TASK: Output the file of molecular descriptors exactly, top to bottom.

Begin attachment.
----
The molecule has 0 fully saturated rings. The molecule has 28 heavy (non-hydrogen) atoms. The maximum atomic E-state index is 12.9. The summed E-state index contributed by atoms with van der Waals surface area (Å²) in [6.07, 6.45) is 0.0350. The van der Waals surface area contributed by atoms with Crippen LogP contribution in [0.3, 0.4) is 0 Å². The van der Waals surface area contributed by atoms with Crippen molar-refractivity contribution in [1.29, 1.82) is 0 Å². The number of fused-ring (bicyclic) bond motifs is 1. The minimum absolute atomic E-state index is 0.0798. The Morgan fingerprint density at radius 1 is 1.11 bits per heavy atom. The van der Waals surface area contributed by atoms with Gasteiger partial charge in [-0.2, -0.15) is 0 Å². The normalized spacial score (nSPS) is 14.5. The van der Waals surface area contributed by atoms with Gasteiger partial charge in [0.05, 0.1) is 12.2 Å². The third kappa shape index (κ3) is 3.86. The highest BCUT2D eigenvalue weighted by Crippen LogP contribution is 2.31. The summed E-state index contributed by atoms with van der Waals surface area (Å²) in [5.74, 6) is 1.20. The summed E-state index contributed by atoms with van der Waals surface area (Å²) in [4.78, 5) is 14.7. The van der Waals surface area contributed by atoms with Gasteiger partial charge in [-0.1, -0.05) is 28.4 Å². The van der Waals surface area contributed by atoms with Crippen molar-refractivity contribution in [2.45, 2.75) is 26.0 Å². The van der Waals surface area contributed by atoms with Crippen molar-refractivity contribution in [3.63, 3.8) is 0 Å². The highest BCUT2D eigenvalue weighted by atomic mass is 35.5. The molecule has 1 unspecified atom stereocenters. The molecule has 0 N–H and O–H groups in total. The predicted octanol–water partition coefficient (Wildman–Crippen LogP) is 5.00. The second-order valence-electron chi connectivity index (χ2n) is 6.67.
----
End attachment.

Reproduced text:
The molecule has 0 fully saturated rings. The molecule has 28 heavy (non-hydrogen) atoms. The maximum atomic E-state index is 12.9. The summed E-state index contributed by atoms with van der Waals surface area (Å²) in [6.07, 6.45) is 0.0350. The van der Waals surface area contributed by atoms with Crippen LogP contribution in [0.3, 0.4) is 0 Å². The van der Waals surface area contributed by atoms with Crippen molar-refractivity contribution in [1.29, 1.82) is 0 Å². The number of fused-ring (bicyclic) bond motifs is 1. The minimum absolute atomic E-state index is 0.0798. The Morgan fingerprint density at radius 1 is 1.11 bits per heavy atom. The van der Waals surface area contributed by atoms with Gasteiger partial charge in [-0.2, -0.15) is 0 Å². The normalized spacial score (nSPS) is 14.5. The van der Waals surface area contributed by atoms with Gasteiger partial charge in [0.05, 0.1) is 12.2 Å². The third kappa shape index (κ3) is 3.86. The highest BCUT2D eigenvalue weighted by Crippen LogP contribution is 2.31. The summed E-state index contributed by atoms with van der Waals surface area (Å²) in [5.74, 6) is 1.20. The summed E-state index contributed by atoms with van der Waals surface area (Å²) in [4.78, 5) is 14.7. The van der Waals surface area contributed by atoms with Gasteiger partial charge in [-0.1, -0.05) is 28.4 Å². The van der Waals surface area contributed by atoms with Crippen molar-refractivity contribution in [2.45, 2.75) is 26.0 Å². The van der Waals surface area contributed by atoms with Crippen molar-refractivity contribution in [3.63, 3.8) is 0 Å². The highest BCUT2D eigenvalue weighted by atomic mass is 35.5. The molecule has 1 unspecified atom stereocenters. The molecule has 0 N–H and O–H groups in total. The predicted octanol–water partition coefficient (Wildman–Crippen LogP) is 5.00. The second-order valence-electron chi connectivity index (χ2n) is 6.67.